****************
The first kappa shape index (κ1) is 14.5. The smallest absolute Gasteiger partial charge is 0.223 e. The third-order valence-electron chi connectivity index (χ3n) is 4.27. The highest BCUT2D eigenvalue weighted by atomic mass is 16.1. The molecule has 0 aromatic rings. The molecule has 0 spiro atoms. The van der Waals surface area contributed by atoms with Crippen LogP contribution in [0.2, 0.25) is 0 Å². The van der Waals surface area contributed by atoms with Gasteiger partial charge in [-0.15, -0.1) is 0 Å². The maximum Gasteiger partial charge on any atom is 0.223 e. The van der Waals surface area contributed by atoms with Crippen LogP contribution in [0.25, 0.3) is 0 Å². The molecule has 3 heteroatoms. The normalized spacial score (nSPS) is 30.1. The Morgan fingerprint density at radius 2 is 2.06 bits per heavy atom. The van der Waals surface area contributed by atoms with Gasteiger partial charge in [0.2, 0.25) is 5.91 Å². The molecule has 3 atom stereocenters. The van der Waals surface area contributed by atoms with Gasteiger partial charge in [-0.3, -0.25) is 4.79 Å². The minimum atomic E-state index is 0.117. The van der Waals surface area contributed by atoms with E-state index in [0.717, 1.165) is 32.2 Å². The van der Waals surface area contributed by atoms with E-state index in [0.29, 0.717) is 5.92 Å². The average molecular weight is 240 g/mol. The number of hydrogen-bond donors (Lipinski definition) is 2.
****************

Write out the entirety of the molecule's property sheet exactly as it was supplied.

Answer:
The first kappa shape index (κ1) is 14.5. The smallest absolute Gasteiger partial charge is 0.223 e. The third-order valence-electron chi connectivity index (χ3n) is 4.27. The highest BCUT2D eigenvalue weighted by atomic mass is 16.1. The molecule has 0 aromatic rings. The molecule has 0 spiro atoms. The van der Waals surface area contributed by atoms with Crippen LogP contribution in [0.2, 0.25) is 0 Å². The van der Waals surface area contributed by atoms with Gasteiger partial charge in [-0.15, -0.1) is 0 Å². The maximum Gasteiger partial charge on any atom is 0.223 e. The van der Waals surface area contributed by atoms with Crippen LogP contribution in [0.25, 0.3) is 0 Å². The molecule has 3 heteroatoms. The normalized spacial score (nSPS) is 30.1. The Morgan fingerprint density at radius 2 is 2.06 bits per heavy atom. The van der Waals surface area contributed by atoms with Gasteiger partial charge in [0.2, 0.25) is 5.91 Å². The molecule has 3 atom stereocenters. The van der Waals surface area contributed by atoms with Gasteiger partial charge in [-0.3, -0.25) is 4.79 Å². The minimum atomic E-state index is 0.117. The van der Waals surface area contributed by atoms with E-state index in [0.717, 1.165) is 32.2 Å². The van der Waals surface area contributed by atoms with E-state index in [0.29, 0.717) is 5.92 Å². The average molecular weight is 240 g/mol. The number of hydrogen-bond donors (Lipinski definition) is 2.